Traces Left Within by NDT
On 3 February the Holland Dance Festival opened at Amare with Traces Left Within by Nederlands Dans Theater (NDT1). With a suspended, scissor-like sculpture, set pieces looking like shards of melting ice and ghosts, the programme exuded a certain sense of dread. The choreography and dancing were precise, expressive and excellent.
The hall at Amare was open to COVID-capacity, but the availability of a livestream made for a worldwide audience this evening. I watched from a darkened living room with the sound on full blast on my headphones – the next best thing in pandemic times. Jiří Kylián’s Toss of a Dice, made in 2005 and set to the words of Mallarmé’s poem of the same name, was the evening’s opener.
With twelve dancers moving within set rectangles and circles of light while a menacing-looking pendulum (by Susumu Shingu) moves up and down above them, the tone was set. Something with the potential to inflict serious damage is threatening our bodies. For viewers of the livestream, the suspense was held by the fact that the camera didn’t always show the sculpture, or came very close when it lowered to almost scratch a dancer’s skin.
After an intermission in which choreographer Marco Goecke received the Kylián Ring from its previous winner Marian Sarstäd, it was time for the evening’s first premiere: How to cope with a sunset when the horizon has been dismantled, by Marina Mascarell.
The scene opens upon a landscape dotted with what looks like floating shards of ice (set design by Ludmilla Rodrigues), lit in cool greens and blues (lights by Leticia Skrycky). To the sound of the Vorspiel from Wagner’s Rheingold, dancer Conner Bormann pops up from behind one of the shards and begins to cross the space in a meandering pattern, slowly rolling his shoulders. Other dancers hide beneath similar shards, some are lying languidly across them. Their first movements start slow; a head turning sideways, an arm lifting from the belly, in juxtaposition with the well-known piece of music that sounds like an energetic awakening and gradually builds towards its grandiose climax.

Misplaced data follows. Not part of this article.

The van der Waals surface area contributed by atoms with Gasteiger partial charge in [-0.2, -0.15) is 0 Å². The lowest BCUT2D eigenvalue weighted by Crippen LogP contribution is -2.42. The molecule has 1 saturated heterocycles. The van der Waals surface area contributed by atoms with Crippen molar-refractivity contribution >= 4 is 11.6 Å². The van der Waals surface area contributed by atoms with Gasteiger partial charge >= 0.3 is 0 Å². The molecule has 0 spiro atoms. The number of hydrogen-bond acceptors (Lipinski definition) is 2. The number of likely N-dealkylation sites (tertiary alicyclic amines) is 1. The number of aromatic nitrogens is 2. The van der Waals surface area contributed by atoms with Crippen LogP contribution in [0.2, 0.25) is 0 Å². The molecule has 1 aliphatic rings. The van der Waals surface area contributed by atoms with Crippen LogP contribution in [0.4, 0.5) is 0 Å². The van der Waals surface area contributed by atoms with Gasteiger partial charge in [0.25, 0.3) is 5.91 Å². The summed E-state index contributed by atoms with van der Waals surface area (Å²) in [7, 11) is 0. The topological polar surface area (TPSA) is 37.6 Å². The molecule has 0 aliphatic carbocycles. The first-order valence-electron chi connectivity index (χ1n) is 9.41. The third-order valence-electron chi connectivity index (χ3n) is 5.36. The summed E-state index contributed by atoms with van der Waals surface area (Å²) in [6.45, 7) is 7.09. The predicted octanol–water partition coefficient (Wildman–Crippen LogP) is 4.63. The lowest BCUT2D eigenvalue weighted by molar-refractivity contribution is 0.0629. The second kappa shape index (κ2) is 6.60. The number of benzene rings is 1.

Mascarell chose four male Western composers from different eras (also heard are John Cage, Györgi Ligeti and Jean Sibelius) and presents them not in historical order. It evokes a sense of unhinging the canon, to make way for other voices. The set pieces also look a little unhinged, as do the dancers, who cling to and play with them or seem to appear from within them, introducing their own movement voices.
They each move separately, rolling over their set piece companions, sticking one leg up in the air, or one arm, crawling on all fours with bent backs, and then ever so slowly all these disparately moving bodies with all their different centres of gravity come together to move like a single organism, bathed in orange light.
Marco Goecke’s I Love You, Ghosts asks: what is it we fear when we watch ghouls, monsters, apparitions, ghosts, automatons, or zombies? The dancers’ faces wear doll-like expressions, with pursed lips and wide open eyes. Paired with Goecke’s superfast signature movement language and the expressive precision of the NDT dancers, the scenes pass in quick, effortless succession. “I saw a ghost I saw a ghost / He saw me too he saw me too” some of the dancers gasp.
As the piece progresses, the flitting ghosts with their fast little steps give way to automatons or ventriloquists’ dolls with almost comical angular walks and straight backs, and to heavier types of ghouls with wide limbs and empty expressions. Tropes from a thousand horror stories and scary movies, exquisitely danced, never too literal because of the mastery of the double-time speed. But evoking the ghost of a horror nonetheless.
Luca Tessarini appears as a powerful lone figure, a hero perhaps, and it hits me. We fear such creatures because we feel they may replace us. We fear the thing that will render us humans useless.
Tour info Traces Left Within by NDT1
photo featured image: Rahi Rezvani